Redacted (2007)

redacted

Redacted
Dir. Brian De Palma
Premiered at Venice August 31, 2007

Whereas most major films of 2007 thus far were produced the previous year, simply owing to how long it takes to make a movie, Brian De Palma’s Redacted was– incredibly– produced over the course of a single month in the spring before premiering at Venice in the summer. To understand why, it’s necessary to discuss two very different events from exactly one year before its release.

First, De Palma’s previous film The Black Dahlia crashed and burned. Part of the same book series as L.A. Confidential, The Black Dahlia had been in development since the ‘90s, and with one of the great surviving auteurs of Hollywood’s new wave at the helm, it became one of the most highly-anticipated movies of the year. Unfortunately, the film failed to recoup any of its marketing or even crack the top-100 grossers of the year, while critics mostly derided it as a soulless genre exercise.

De Palma may have seen this coming, because he immediately began development on a project ripped from the headlines: just as The Black Dahlia opened in theaters, legal proceedings had begun against five US soldiers accused of gang-raping a 14-year-old girl and murdering her and her family in the Iraqi town of Mahmudiya. Although little-remembered today among the war crimes of that conflict, the story was catnip to De Palma, whose 1989 Casualties of War had covered similar ground in Vietnam and been a critical triumph, and who probably saw an opportunity to be the first A-list filmmaker to seriously take on the Iraq War at a time when Hollywood insiders (and only Hollywood insiders) were clamoring for it.

Somehow, what he came up with was a mockumentary.

First developed by the likes of Woody Allen, Albert Brooks, and Christopher Guest, mockumentary originally intended to parody documentary style, but also made for easy comedy by enabling characters to share their exact thoughts and feelings directly with the audience, and thus reached the height of popularity in the 2000s on TV and in film– we’ve already seen it in action this year with Surf’s Up!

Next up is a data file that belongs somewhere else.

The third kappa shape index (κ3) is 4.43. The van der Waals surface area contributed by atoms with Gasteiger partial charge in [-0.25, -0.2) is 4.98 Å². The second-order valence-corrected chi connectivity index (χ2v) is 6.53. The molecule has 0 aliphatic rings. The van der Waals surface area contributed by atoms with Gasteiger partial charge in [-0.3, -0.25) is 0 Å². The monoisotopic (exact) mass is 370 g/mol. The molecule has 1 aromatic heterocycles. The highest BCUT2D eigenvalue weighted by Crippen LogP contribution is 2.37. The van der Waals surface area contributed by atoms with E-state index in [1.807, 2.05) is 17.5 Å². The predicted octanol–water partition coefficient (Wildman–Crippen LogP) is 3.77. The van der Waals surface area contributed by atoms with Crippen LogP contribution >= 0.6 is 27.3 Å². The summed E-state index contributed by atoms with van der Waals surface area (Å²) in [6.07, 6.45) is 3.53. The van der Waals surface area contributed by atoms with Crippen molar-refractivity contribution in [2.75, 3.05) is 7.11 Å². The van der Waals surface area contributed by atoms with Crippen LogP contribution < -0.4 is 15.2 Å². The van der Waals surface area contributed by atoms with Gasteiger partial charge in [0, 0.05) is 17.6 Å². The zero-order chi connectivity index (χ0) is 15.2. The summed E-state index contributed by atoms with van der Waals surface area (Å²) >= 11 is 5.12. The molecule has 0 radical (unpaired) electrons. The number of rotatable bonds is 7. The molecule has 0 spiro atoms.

But in contrast to its spiritual predecessor the epistolary novel, mockumentary is not an effective means to create drama, and by using the format, Redacted constantly undercuts its own existence. If it’s based on real ongoing events, in a style typically used to document real ongoing events, why didn’t De Palma just make a documentary? There are many answers one might provide, but none of them reflect positively on the director, and one need only watch the movie to understand why it was a terrible idea.

The majority of the film is told from the perspective of “Sally” Salazar (Izzy Diaz), a PFC hoping to edit video footage of his service into a documentary and win a spot in film school. Through his camera, we see the strain placed on his squad as they are forced to spend an extra week in the city of Samarra. Their sergeant (Ty Jones) meets a sudden death, and nerves rattle until some of the men propose going off-base and roughing up a teenage girl who routinely comes through their checkpoint.

If you’re worried about encountering moral ambiguity or character arcs, fear not; for a movie that graphically depicts rape, summary execution, torture, and mutilation, Redacted is bizarrely averse to offending perceived viewer sensibilities when it comes to characterization: the good soldiers are never morally in question, and the bad soldiers are cartoon villains from start to finish. One of the antagonists (Daniel Stewart Sherman) is so stupid he doesn’t know what Arabic is, and the instigator (Patrick Carroll) wears a skull bandanna on his head and a massive crucifix tucked into his vest, and owns a collection of Confederate memorabilia that serves as the focus of any shot in which it appears. He also drops the word “sand n****r” about thirty times. Good thing he’s such an obvious psychopath, because otherwise I wouldn’t have known that war crimes are bad.